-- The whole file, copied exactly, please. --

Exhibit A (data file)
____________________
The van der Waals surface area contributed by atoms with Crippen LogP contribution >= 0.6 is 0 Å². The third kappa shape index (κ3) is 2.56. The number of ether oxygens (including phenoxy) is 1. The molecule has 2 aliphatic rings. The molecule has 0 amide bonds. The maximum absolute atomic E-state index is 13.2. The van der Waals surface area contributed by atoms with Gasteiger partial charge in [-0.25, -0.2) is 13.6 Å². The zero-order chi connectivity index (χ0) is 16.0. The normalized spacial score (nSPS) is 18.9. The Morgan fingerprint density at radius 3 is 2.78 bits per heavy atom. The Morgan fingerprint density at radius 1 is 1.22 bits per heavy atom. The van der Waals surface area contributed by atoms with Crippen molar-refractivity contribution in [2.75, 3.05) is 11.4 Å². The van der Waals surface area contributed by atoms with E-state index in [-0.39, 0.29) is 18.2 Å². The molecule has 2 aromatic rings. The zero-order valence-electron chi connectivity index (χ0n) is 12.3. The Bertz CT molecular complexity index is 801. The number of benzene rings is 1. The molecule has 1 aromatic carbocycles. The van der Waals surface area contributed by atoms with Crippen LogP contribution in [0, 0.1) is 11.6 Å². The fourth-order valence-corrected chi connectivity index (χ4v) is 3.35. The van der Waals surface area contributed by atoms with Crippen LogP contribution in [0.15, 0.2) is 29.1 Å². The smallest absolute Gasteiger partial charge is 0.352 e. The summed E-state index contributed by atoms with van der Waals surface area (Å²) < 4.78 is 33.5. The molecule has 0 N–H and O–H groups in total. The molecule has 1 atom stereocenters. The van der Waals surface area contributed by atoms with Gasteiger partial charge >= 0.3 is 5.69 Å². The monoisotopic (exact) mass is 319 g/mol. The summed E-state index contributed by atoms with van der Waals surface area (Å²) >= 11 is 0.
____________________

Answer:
The van der Waals surface area contributed by atoms with Crippen LogP contribution >= 0.6 is 0 Å². The third kappa shape index (κ3) is 2.56. The number of ether oxygens (including phenoxy) is 1. The molecule has 2 aliphatic rings. The molecule has 0 amide bonds. The maximum absolute atomic E-state index is 13.2. The van der Waals surface area contributed by atoms with Gasteiger partial charge in [-0.25, -0.2) is 13.6 Å². The zero-order chi connectivity index (χ0) is 16.0. The normalized spacial score (nSPS) is 18.9. The Morgan fingerprint density at radius 3 is 2.78 bits per heavy atom. The Morgan fingerprint density at radius 1 is 1.22 bits per heavy atom. The van der Waals surface area contributed by atoms with Crippen molar-refractivity contribution in [2.75, 3.05) is 11.4 Å². The van der Waals surface area contributed by atoms with E-state index in [-0.39, 0.29) is 18.2 Å². The molecule has 2 aromatic rings. The zero-order valence-electron chi connectivity index (χ0n) is 12.3. The Bertz CT molecular complexity index is 801. The number of benzene rings is 1. The molecule has 1 aromatic carbocycles. The van der Waals surface area contributed by atoms with Crippen LogP contribution in [0, 0.1) is 11.6 Å². The fourth-order valence-corrected chi connectivity index (χ4v) is 3.35. The van der Waals surface area contributed by atoms with Crippen LogP contribution in [0.15, 0.2) is 29.1 Å². The smallest absolute Gasteiger partial charge is 0.352 e. The summed E-state index contributed by atoms with van der Waals surface area (Å²) < 4.78 is 33.5. The molecule has 0 N–H and O–H groups in total. The molecule has 1 atom stereocenters. The van der Waals surface area contributed by atoms with Gasteiger partial charge >= 0.3 is 5.69 Å². The monoisotopic (exact) mass is 319 g/mol. The summed E-state index contributed by atoms with van der Waals surface area (Å²) >= 11 is 0.